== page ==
After an extended waiting period, the DWP has published draft guidance to schemes on one possible method of resolving historic pensions inequality caused by Guaranteed Minimum Pensions (GMPs), accompanied by suggested amendments to legislation facilitating the conversion of GMPs to ‘normal’ scheme benefits. The majority of schemes and trustees need not take immediate action to equalise their GMPs, but rather should note the government’s proposed GMP method and await the government’s final guidance and legislation.

Background

Defined benefit pension schemes which contracted out of the State Earnings Related Pension Scheme (SERPS) before 1997 were obliged to pay GMPs to members. It is widely acknowledged that GMPs are by their nature discriminatory, as men and women accrue GMPs at different rates, are entitled to these at different ages and, in many schemes, different increases are applied to GMP than to non-GMP benefits. The 1990 Barber case confirmed that pensions were pay for the purposes of European equality legislation and therefore should be equalised between men and women. The implications of the judgment for GMPs were the subject of much debate and in 2010 the UK government confirmed its view that European law requires GMPs to be equalised between men and women.

However, most schemes have hesitated to equalise GMPs without further guidance from the government on an acceptable methodology for doing so. In 2012 the DWP issued draft regulations and a draft equalisation methodology for consultation, but these were widely regarded as unsatisfactory and “gold-plating” members’ benefits. The DWP subsequently withdrew its proposals and announced that a less onerous method of equalisation would be identified. A consultation paper outlining a new proposed method and guidance was released at the end of November 2016.

Consultation Paper – GMP equalisation

The new methodology for GMP equalisation is the product of a working group of practitioners from across the pensions industry brought together by the DWP. The proposed method set out in the consultation paper involves a one-off calculation and actuarial comparison of the benefits a man and woman would have for the period from the Barber decision (17 May 1990) to 5 April 1997, with the greater of the two converted into ordinary scheme benefits under the GMP conversion legislation (which would be amended to ensure it was fit for this purpose).

The paper highlights that the government is not placing any obligation on schemes to use the proposed method, which is simply one way of equalising for the effect of GMPs that the government believes meets the equalisation obligation derived from EU law. A detailed 10 stage methodology is provided, together with a note of some practical difficulties that schemes may face when using this and how these might be addressed.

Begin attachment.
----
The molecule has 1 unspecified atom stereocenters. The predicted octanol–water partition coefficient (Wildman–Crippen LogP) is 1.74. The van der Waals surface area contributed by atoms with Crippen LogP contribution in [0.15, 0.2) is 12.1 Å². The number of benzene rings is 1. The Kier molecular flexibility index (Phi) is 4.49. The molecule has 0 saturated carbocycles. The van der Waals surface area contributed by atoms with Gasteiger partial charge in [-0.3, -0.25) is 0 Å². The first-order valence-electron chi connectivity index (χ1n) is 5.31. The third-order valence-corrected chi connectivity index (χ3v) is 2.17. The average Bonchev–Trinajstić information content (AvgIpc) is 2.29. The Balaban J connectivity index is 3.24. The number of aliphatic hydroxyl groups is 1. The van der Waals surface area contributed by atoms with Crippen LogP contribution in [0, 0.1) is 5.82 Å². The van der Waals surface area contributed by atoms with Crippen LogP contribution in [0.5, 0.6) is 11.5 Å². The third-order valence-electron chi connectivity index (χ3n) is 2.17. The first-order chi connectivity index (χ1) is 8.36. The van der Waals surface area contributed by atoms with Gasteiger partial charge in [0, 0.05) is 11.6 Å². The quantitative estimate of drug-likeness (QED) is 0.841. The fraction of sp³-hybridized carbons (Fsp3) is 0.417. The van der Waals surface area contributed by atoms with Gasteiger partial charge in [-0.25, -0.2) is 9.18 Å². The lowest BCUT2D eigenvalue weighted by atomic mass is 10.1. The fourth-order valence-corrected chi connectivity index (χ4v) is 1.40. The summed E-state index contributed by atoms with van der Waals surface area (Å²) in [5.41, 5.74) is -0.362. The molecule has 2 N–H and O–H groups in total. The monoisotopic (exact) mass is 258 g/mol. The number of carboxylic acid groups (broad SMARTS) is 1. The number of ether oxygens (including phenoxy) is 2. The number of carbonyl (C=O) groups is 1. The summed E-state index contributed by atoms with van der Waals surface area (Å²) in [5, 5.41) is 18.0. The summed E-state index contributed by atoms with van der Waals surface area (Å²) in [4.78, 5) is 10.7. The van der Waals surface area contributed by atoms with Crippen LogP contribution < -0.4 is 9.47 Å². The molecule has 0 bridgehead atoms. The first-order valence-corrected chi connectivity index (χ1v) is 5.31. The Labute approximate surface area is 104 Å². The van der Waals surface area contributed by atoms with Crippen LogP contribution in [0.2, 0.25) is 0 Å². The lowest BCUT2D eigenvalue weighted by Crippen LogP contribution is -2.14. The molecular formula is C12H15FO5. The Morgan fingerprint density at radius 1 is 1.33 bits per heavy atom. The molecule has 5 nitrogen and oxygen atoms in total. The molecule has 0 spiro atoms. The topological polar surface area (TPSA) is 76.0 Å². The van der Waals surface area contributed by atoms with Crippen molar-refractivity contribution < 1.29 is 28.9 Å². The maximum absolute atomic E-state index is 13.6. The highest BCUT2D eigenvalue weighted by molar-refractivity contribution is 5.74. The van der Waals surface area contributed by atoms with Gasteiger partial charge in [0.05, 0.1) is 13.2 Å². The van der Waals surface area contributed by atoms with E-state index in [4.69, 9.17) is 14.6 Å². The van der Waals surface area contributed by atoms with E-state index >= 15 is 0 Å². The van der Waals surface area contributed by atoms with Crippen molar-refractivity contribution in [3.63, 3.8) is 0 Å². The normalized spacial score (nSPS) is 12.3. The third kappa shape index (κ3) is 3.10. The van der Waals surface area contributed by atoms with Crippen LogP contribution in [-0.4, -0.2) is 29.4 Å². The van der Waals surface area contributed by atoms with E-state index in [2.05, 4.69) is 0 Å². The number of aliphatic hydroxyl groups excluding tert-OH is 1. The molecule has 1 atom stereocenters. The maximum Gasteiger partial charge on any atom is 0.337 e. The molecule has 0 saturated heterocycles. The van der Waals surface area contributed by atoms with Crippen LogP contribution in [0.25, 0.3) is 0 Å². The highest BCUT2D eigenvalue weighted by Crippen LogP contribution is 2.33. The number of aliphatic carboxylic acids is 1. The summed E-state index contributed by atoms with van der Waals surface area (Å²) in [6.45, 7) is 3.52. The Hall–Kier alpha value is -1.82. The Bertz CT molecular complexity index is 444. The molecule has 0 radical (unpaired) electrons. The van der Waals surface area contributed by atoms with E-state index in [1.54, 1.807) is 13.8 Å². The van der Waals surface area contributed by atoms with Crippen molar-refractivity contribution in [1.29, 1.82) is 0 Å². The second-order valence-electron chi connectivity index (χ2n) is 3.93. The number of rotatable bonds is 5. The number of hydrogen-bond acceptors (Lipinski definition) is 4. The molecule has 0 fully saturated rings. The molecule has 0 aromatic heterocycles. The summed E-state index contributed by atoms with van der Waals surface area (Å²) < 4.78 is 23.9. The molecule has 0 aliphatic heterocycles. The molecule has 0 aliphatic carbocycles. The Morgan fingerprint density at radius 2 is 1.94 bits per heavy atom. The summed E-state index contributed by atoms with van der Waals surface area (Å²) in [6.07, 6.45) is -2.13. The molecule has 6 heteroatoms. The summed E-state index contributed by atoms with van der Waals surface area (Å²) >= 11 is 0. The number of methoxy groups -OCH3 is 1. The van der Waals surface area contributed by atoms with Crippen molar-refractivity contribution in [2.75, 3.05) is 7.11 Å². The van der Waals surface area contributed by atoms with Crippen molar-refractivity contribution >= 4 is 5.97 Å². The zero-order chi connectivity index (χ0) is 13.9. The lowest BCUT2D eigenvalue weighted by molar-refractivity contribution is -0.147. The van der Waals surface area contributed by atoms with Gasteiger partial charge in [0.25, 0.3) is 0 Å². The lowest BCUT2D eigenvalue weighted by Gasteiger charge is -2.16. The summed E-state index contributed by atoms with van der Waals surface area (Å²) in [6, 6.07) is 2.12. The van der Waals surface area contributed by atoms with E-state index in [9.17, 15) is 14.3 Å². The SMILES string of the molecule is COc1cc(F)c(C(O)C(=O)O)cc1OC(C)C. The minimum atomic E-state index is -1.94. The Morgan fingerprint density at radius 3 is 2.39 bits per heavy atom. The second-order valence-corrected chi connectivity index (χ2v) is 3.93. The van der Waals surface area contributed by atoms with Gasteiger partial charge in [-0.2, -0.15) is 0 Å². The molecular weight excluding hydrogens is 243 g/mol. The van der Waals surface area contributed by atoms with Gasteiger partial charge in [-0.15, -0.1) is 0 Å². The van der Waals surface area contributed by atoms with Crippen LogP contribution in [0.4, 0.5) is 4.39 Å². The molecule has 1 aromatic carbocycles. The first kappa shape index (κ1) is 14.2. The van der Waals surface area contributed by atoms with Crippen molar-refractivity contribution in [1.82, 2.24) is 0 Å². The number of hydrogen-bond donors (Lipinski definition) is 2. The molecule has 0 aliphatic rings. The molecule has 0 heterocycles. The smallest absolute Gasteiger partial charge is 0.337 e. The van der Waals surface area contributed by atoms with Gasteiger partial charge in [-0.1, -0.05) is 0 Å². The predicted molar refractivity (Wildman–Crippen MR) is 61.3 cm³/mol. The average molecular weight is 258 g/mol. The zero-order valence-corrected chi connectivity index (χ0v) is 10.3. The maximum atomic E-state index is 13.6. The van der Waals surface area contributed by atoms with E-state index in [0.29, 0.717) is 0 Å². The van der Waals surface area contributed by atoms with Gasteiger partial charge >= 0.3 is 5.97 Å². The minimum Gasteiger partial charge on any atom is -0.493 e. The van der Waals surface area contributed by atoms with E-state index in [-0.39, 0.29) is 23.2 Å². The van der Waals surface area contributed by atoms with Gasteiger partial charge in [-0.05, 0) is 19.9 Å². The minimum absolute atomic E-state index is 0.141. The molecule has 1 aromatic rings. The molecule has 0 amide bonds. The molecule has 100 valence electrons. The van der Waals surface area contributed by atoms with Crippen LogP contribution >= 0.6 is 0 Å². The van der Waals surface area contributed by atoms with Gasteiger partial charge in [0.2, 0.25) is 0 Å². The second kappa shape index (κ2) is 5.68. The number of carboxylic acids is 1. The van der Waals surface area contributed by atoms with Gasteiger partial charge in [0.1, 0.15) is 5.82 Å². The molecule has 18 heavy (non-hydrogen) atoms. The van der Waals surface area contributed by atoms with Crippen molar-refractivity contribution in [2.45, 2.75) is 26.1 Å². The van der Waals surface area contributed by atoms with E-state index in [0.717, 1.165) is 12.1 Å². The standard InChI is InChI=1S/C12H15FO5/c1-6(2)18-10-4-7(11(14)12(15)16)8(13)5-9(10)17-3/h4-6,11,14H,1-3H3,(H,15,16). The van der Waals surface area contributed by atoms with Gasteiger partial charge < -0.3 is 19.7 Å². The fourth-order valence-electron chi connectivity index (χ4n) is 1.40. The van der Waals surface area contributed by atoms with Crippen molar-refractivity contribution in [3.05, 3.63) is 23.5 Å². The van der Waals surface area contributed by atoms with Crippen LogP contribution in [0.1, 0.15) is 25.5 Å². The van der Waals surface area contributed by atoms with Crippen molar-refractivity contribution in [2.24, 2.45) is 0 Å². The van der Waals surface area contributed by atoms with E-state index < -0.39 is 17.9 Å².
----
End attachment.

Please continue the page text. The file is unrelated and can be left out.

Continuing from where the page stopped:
Consultation Paper – other points 

In addition to the long-awaited GMP equalisation methodology, the consultation paper includes a miscellaneous collection of changes to existing contracting-out legislation, including:

  • reducing the statutory fixed rate for GMP revaluation from 4.75% to 4% for early leavers on or after 6 April 2017;
  • clarifying the provisions relating to the circumstances in which GMP benefits transferred in from another arrangement can continue to be revalued on the same basis as was used pre-transfer;
  • giving HMRC a discretion to extend the notification and payment periods to allow late payment of contribution equivalent premiums identified as a result of HMRC reconciliation exercises; and
  • increasing the protection of formerly contracted-out members’ benefits by tightening up on the requirements relating to changes to scheme rules of a formerly contracted-out scheme.

However, not all issues have been covered. A particularly significant omission is any proposed legislative changes to address the current inability to transfer accrued contracted-out rights without member consent into a scheme which has never previously been contracted out.

Going Forward

This consultation can be interpreted as a commitment from the government to resolving the issue of GMP equalisation. Whilst the proposals are non-binding, trustees now at least have more certainty over what is expected of them, and can be reassured that the suggestions are derived from a broad industry consensus. No immediate action is required, and so schemes have time to consider their options and seek any necessary advice while awaiting the government’s final guidance and legislation. The consultation window closes on 15th January 2017.